With 35 Artistic Guild award-winning images in his 2021 portfolio, it comes as no surprise that Andreas Pollok was named the 2021 Artistic Guild of the Wedding Photojournalist Association Photographer of the Year. His versatile style lends itself to this premier contest, which honors photographers who take an artistic approach to wedding photography.
As anyone who scans Pollok's galleries will see, he appears to go to great lengths to ensure that no two images are the same. His commitment to composing authentic images while creating a work of art is unlike anything else that is seen throughout the wedding photography industry — but surprisingly, these distinct, one-of-a-kind images often happen organically. "To be honest, I don't have the aspiration to always create something new," Pollok explained. "I will follow my own thought process in finding the light, and then I do the rest and I hope that something new is coming out of it."
Light plays a central role in any portrait that Pollok takes. Whether he is capturing a bride who is bathed in the glow of natural light, or he is using his own light in a creative way that transforms the image, Pollok makes lighting a top priority whenever he is shooting. "When I am taking images, I only look for the light," Pollok said. "I am obsessed in finding good and interesting light. I like any kind of light: backlight, hard light and also flashlight and existing artificial light."
But there is one type of lighting that disappoints Pollok — muted natural light caused by cloudy days. While some photographers prefer the clouds because they eliminate shadows, Pollok finds that the natural sunlight casts an effervescent glow that is ideal for highlighting the warmth and romance of a wedding day. "I don’t like cloudy days," he said. "When I don’t find good light, I try to create my own light with some flashes. But most of the time I play with natural light."
By beginning the process with a search for the best possible lighting, Pollok transforms the wedding portrait session experience. He is thoughtful and purposeful in his approach, and as a result, his images stand out in the crowd. "When I find the good light, the next step is to decide where I put my couple," he said. "This is how I work. I start always with the light, and then I decide what’s around the light and can I integrate this in my picture. And not the other way."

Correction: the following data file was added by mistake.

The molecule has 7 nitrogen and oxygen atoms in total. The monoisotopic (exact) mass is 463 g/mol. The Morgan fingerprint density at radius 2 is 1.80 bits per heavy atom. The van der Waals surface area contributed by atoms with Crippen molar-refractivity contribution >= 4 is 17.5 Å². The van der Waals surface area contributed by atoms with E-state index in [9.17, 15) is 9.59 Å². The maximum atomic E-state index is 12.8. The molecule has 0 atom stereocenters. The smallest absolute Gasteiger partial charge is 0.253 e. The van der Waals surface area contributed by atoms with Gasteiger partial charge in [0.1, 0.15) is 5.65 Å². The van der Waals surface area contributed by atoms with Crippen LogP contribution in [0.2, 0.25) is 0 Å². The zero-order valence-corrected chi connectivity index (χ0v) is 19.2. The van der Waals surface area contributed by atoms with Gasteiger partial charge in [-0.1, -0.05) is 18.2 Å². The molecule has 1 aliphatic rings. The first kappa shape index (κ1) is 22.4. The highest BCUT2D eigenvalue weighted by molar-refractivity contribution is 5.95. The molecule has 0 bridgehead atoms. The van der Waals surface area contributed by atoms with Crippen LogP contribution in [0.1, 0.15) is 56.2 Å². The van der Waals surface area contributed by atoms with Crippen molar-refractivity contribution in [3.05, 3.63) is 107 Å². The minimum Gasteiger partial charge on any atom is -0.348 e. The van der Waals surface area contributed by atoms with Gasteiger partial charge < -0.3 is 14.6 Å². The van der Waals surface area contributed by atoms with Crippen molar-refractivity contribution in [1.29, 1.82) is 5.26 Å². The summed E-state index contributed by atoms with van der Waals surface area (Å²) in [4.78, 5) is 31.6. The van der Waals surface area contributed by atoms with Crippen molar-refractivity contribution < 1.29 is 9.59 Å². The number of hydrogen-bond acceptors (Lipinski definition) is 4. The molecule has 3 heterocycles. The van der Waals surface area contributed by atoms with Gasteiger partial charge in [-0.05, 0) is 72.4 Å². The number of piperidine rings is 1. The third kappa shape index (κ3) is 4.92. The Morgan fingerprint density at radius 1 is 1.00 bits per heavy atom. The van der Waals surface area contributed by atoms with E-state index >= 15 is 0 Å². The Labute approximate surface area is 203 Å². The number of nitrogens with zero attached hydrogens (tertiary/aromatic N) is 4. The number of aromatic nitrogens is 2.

For Pollok, every portrait is an opportunity to tell the story of the couple's wedding day — and to showcase the love that they share for one another. With this in mind, he works to use his couples as the subject of the photo, while also giving priority to the environment that surrounds them. He feels that by incorporating the scene — and all of the poignant details that are hiding in the background — he is able to create a masterpiece that the couple will cherish for years.
Of course, any experienced photographer can develop a style and begin to rely too heavily on their favorite tried-and-true techniques. But Pollok avoids this common pitfall by creating annual challenges for himself. In 2021, for example, he pushed himself to separate his couples more often, and to capture more solo portraits of his brides and grooms. "I spice this up, and try to separate the bride and groom," he explained of his latest self-induced challenge. "When I separate them, I also do individual portraits of both of them. So I always have a nice selection of one scenery. I like to show the bride in interesting light and the groom as a silhouette, or vice versa. But I (also) like shadows. Sometimes in my images, there are more shadows than light — but this helps me to show only the interesting things."
By keeping his creativity on edge using these self-imposed challenges, Pollok ensures that every gallery he produces is fresh, interesting and engaging. In the past, some of the challenges that he has given himself include increasing his work with double exposures and using specific types of color gels in this work. Looking ahead to 2022, he is continuing to push his boundaries and force himself to try new things. "For this year, I want to create one image per wedding with a very slow shutter speed and include different kind of lights," he said.
From dramatic black and white portraits set against geometric backgrounds to whimsical outdoor portraits taken during the fleeting golden hour, Pollok's portfolio is one of the most diverse wedding photography galleries that anyone could ever find. It is not often that you will find a photographer whose style is so fluid, and who knows that they are required to keep challenging themselves in order to move forward in an ever-changing industry.
And what is the key to Pollok's endless supply of creativity? Well, it seems that he truly just likes what he does — and he uses the elements that he prefers most to create captivating images. "I like symmetric images. I think that symmetry can have a strong impact in photos," he said. "But you need other elements like leading lines or some kind of framing, that make the symmetry work. Otherwise, it is better to put the object outside at the edges. I also like to play with foreground and background elements, and also to split the couple in foreground and background."
He may have been named the Artistic Guild Photographer of the Year for 2021, but don't expect Pollok to shy away from these contests in the future. "I really like the AGWPJA Contest," he said. "Because I think my images fit perfectly in this contest."
Published on March 22, 2022